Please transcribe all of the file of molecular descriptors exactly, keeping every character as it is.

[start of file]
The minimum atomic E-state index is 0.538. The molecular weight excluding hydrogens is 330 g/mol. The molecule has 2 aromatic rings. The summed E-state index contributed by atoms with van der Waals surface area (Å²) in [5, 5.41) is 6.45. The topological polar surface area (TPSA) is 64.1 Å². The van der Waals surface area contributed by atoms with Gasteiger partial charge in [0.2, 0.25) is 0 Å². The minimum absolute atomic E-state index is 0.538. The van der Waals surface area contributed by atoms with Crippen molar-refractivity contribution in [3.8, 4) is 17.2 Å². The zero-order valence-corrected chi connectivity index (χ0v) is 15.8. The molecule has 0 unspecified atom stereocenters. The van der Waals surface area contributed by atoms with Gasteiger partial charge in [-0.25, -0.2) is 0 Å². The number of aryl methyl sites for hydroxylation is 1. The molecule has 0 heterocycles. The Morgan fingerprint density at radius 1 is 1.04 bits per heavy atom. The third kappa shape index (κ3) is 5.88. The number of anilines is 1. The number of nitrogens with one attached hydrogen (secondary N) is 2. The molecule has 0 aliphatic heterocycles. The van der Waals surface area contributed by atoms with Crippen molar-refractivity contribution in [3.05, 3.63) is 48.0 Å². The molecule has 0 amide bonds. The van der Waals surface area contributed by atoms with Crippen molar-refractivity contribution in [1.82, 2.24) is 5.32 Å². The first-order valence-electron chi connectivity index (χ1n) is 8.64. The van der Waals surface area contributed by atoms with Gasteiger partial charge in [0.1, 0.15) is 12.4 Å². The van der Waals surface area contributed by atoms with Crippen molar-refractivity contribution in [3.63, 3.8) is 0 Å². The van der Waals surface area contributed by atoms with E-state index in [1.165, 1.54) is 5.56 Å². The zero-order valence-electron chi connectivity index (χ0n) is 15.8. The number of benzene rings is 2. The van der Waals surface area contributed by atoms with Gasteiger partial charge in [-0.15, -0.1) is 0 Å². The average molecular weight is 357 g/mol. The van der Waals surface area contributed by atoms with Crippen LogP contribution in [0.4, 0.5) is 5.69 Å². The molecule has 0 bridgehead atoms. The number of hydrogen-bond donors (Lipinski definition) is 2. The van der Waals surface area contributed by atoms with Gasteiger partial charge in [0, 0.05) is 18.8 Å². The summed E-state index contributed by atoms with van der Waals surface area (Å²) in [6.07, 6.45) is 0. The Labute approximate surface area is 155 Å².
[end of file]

The minimum atomic E-state index is 0.538. The molecular weight excluding hydrogens is 330 g/mol. The molecule has 2 aromatic rings. The summed E-state index contributed by atoms with van der Waals surface area (Å²) in [5, 5.41) is 6.45. The topological polar surface area (TPSA) is 64.1 Å². The van der Waals surface area contributed by atoms with Gasteiger partial charge in [0.2, 0.25) is 0 Å². The minimum absolute atomic E-state index is 0.538. The van der Waals surface area contributed by atoms with Crippen molar-refractivity contribution in [3.8, 4) is 17.2 Å². The zero-order valence-corrected chi connectivity index (χ0v) is 15.8. The molecule has 0 unspecified atom stereocenters. The van der Waals surface area contributed by atoms with Gasteiger partial charge in [-0.25, -0.2) is 0 Å². The number of aryl methyl sites for hydroxylation is 1. The molecule has 0 heterocycles. The Morgan fingerprint density at radius 1 is 1.04 bits per heavy atom. The third kappa shape index (κ3) is 5.88. The number of anilines is 1. The number of nitrogens with one attached hydrogen (secondary N) is 2. The molecule has 0 aliphatic heterocycles. The van der Waals surface area contributed by atoms with Crippen molar-refractivity contribution in [3.05, 3.63) is 48.0 Å². The molecule has 0 amide bonds. The van der Waals surface area contributed by atoms with Crippen molar-refractivity contribution in [1.82, 2.24) is 5.32 Å². The first-order valence-electron chi connectivity index (χ1n) is 8.64. The van der Waals surface area contributed by atoms with Gasteiger partial charge in [0.1, 0.15) is 12.4 Å². The van der Waals surface area contributed by atoms with Crippen molar-refractivity contribution in [3.63, 3.8) is 0 Å². The van der Waals surface area contributed by atoms with E-state index in [1.165, 1.54) is 5.56 Å². The zero-order valence-electron chi connectivity index (χ0n) is 15.8. The number of benzene rings is 2. The van der Waals surface area contributed by atoms with Gasteiger partial charge in [-0.15, -0.1) is 0 Å². The average molecular weight is 357 g/mol. The van der Waals surface area contributed by atoms with Crippen LogP contribution in [0.4, 0.5) is 5.69 Å². The molecule has 0 bridgehead atoms. The number of hydrogen-bond donors (Lipinski definition) is 2. The van der Waals surface area contributed by atoms with Gasteiger partial charge in [0, 0.05) is 18.8 Å². The summed E-state index contributed by atoms with van der Waals surface area (Å²) in [6.07, 6.45) is 0. The Labute approximate surface area is 155 Å².